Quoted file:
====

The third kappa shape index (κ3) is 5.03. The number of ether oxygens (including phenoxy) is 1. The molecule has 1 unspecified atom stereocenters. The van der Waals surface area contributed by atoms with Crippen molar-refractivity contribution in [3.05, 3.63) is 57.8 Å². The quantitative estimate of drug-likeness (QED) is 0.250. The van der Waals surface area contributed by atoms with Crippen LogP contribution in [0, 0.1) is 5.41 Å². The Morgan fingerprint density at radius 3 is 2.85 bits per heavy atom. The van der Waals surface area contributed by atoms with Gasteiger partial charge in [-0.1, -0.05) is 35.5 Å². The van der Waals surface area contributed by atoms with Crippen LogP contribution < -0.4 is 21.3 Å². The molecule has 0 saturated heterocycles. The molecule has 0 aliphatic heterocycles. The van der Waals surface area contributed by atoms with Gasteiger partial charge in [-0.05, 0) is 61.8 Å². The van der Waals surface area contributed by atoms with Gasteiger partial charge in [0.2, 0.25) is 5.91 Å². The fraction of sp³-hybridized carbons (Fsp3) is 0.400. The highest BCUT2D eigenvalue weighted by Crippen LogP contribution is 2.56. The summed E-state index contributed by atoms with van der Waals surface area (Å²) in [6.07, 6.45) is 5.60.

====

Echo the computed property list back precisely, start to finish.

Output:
The third kappa shape index (κ3) is 5.03. The number of ether oxygens (including phenoxy) is 1. The molecule has 1 unspecified atom stereocenters. The van der Waals surface area contributed by atoms with Crippen molar-refractivity contribution in [3.05, 3.63) is 57.8 Å². The quantitative estimate of drug-likeness (QED) is 0.250. The van der Waals surface area contributed by atoms with Crippen LogP contribution in [0, 0.1) is 5.41 Å². The Morgan fingerprint density at radius 3 is 2.85 bits per heavy atom. The van der Waals surface area contributed by atoms with Gasteiger partial charge in [-0.1, -0.05) is 35.5 Å². The van der Waals surface area contributed by atoms with Crippen LogP contribution < -0.4 is 21.3 Å². The molecule has 0 saturated heterocycles. The molecule has 0 aliphatic heterocycles. The van der Waals surface area contributed by atoms with Gasteiger partial charge in [-0.05, 0) is 61.8 Å². The van der Waals surface area contributed by atoms with Gasteiger partial charge in [0.2, 0.25) is 5.91 Å². The fraction of sp³-hybridized carbons (Fsp3) is 0.400. The highest BCUT2D eigenvalue weighted by Crippen LogP contribution is 2.56. The summed E-state index contributed by atoms with van der Waals surface area (Å²) in [6.07, 6.45) is 5.60.